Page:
The solid-set spray system was shown in action last year at field days attended by growers. This one was at the Michigan State University experiment station at Clarksville.
After a year of work, the team of researchers developing Solid-Set Canopy Delivery Systems has issued its first report—and the results look promising.
Control of codling moth and mildew was “not quite as good” as airblast sprayer application, but acceptable, the report says. Coverage for most foliar inputs was adequate. Sunburn protection was comparable, but postbloom thinning was less complete when materials were applied by SSCDS. Beneficial mite populations were higher.
Some things need tweaking as the project proceeds.
As part of the project, surveys were mailed to apple growers in Michigan and Washington, asking their opinion about the idea of having an orchard spray system permanently installed in place, rather than driving tractors and hauling sprayers up and down orchard alleys multiple times each season.
Nearly 500 growers, representing 40 percent of the apple acreage in the two states, responded. They said they’d consider installing such a system, especially if they already have a trellis system in place to support it.
Focus groups in Michigan, Washington, and New York wanted to know more: How much will it cost to establish and maintain? Can it be adapted to different size blocks and trees? How much knowledge and training will managers and field workers need to operate and maintain the system?
From the researchers’ point of view, the results will help them refine the system. And one more experimental possibility will be tested this year: Can the system be used in the spring to apply water as a cooling mist to delay bud development and avoid late spring freezes?
In Michigan, freezes were so devastating in 2012, there was virtually no fruit on which to test the spray system’s ability to control insect and disease pests. Most of that work was done in Washington. This spring, dormancy was extended by cold weather, but a damaging freeze did occur on May 13, so test conditions were in place.
Moreover, installations have been made at several growers’ orchards, so new tests will be made using field-scale, commercial conditions.
The project is being conducted in three states, led by project directors Drs. Matt Grieshop at Michigan State University, Jay Brunner at Washington State University, and Art Agnello at New York’s Cornell University.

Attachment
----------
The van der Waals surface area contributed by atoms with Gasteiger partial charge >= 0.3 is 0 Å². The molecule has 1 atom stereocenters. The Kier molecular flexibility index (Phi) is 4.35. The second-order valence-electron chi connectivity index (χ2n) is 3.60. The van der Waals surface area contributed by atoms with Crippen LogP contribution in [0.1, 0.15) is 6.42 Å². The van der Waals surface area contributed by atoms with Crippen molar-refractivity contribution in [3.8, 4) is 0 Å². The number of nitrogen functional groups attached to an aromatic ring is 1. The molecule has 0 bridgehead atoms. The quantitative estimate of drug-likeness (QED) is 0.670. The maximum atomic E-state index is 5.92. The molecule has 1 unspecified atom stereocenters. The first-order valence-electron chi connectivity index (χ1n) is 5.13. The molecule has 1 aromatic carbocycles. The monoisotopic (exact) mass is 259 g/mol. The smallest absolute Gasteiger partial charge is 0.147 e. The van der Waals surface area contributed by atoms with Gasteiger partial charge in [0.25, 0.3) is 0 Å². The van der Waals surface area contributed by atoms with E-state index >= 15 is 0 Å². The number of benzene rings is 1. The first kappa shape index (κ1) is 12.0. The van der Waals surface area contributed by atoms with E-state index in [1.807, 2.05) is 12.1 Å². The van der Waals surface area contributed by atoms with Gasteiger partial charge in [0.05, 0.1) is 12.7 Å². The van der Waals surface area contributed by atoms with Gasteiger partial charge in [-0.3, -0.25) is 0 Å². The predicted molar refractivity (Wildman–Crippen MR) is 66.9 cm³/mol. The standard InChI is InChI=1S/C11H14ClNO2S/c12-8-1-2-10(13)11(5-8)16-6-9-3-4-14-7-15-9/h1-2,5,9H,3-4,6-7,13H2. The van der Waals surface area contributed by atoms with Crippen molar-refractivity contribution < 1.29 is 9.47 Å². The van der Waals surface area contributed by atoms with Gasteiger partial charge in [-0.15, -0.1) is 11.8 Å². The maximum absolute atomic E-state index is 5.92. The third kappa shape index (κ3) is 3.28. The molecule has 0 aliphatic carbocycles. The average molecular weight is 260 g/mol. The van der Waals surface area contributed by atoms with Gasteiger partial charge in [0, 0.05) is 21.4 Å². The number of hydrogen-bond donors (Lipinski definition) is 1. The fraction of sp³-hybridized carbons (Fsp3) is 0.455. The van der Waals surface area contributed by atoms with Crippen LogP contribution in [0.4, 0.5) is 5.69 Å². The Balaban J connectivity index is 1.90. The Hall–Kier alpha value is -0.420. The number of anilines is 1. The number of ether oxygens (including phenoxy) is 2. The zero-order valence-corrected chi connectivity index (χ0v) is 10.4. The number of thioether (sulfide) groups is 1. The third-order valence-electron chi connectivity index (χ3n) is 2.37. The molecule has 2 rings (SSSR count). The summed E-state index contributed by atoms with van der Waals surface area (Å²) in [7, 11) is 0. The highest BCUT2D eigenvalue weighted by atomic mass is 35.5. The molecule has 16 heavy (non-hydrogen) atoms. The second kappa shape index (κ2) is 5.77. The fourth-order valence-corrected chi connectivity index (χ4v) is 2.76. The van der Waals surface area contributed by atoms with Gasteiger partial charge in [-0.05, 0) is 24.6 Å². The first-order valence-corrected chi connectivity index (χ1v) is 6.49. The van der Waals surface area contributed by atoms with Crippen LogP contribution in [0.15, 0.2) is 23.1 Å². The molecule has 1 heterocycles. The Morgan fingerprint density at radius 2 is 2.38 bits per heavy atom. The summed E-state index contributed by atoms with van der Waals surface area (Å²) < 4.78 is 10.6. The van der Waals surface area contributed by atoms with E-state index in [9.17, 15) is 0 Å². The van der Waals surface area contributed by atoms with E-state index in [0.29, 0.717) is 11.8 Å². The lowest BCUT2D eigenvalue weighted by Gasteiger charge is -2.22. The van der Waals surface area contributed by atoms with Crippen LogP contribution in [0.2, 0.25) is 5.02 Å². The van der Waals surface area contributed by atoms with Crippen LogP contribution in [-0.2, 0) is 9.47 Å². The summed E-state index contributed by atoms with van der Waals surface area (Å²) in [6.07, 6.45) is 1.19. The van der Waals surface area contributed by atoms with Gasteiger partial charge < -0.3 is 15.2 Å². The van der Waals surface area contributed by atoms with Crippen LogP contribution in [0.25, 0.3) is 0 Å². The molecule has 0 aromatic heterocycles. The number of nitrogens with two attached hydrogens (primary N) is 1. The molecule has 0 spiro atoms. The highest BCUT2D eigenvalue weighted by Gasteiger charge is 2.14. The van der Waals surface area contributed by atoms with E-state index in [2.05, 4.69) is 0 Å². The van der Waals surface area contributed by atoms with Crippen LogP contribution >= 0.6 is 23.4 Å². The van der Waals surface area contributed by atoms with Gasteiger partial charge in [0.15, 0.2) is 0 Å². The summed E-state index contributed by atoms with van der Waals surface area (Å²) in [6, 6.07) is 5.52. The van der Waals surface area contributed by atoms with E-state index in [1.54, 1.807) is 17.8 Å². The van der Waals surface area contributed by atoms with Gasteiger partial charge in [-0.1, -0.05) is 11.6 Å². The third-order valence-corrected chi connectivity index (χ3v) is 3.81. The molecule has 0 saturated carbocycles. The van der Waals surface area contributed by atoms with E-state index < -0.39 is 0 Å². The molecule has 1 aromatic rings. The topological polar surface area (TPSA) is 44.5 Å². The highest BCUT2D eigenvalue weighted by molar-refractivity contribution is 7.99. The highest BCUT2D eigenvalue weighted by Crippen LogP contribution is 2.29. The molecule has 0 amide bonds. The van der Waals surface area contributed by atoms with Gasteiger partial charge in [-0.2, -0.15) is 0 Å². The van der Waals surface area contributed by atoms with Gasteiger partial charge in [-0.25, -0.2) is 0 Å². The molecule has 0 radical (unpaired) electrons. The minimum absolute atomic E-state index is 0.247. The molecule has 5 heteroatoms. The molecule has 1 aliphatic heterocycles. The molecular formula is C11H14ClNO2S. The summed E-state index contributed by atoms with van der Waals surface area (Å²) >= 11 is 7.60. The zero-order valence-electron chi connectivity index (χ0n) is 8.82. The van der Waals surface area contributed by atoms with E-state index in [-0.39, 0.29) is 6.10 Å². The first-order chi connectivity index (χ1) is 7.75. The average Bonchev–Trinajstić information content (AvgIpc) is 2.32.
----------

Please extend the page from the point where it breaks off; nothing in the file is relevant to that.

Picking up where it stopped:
Already 15 years ago, Agnello had tested a fixed-in-place spray system using irrigation lines and sprinkers to apply pesticides. But when the SSCDS systems were installed last year at Michigan State’s Clarksville Experiment Station and Washington State’s Prosser site, the design was far advanced from a few lines and sprinklers strung through the trees.
The new designs were the concept of John Nye of Trickl-eez Irrigation in St. Joseph, Michigan, and based on work done by Art Agnello and sprayer specialist Dr. Andrew Landers at Cornell University.
Some practical problems needed to be solved. While it seems simple enough to spray pesticide solutions through irrigation lines and sprinklers, what happens next? How would the lines be cleared out? If clear water were used to flush the lines, would it wash off the newly applied spray material?
A novel method was developed, which consists of two major components:
1) the canopy delivery system and 2) the applicator.
The canopy delivery system is a network of polyethylene irrigation tubing run through the orchard block in a continuous loop with an input and output line that attaches to the applicator.
The applicator consists of three major components: 1) a pumping system, 2) an air compressor and 3) a tank for mixing, providing, and recapturing spray material for the canopy delivery system.
The four-stage spray procedure consists of the following steps:
1) Charging: Spray material is premixed in the spray applicator and then pumped through the main line at low pressure (less than 18 psi).
2) Spraying: The return line is closed and pressure increased to greater than 30 psi allowing the check valves to open and material to exit through the microsprayers for the time needed to apply 70-100 gallons per acre (less than 15 seconds).
3) Recovery: The return valve is re-opened, and the air compressor set at less than 18 psi to blow any fluid remaining in the main line back into the spray applicator.
4) Cleaning: The return valve is closed and the air compressor set to higher pressure (greater than 30 psi) to clear any remaining spray material out of the microsprayers.
While the microsprayer emitters are well developed, it is not clear what kinds of materials might need to be used in constructing the lines. They researchers tested both rigid PVC pipe used in plumbing and flexible polyethylene hose.
The microspinklers were spaced three feet apart on drop downs three feet long.
There was a somewhat larger pressure drop on the flexible polyethylene hose. “These data suggest that PVC is a superior material for SSCDS plumbing,” the report says, but polyethylene is widely used for irrigation and growers are adept at handling it.
Details about the project, and the first report, are available online at www.canopydelivery.msu.edu.
After growing up on a Michigan dairy farm, Richard Lehnert began writing about farming in 1962, while still a junior studying journalism at Michigan State University. He worked at newspapers for a year before joining the staff of Michigan Farmer, where he spent 26 years, the last 15 as chief editor. He joined the staff of Good Fruit Grower in 2010.
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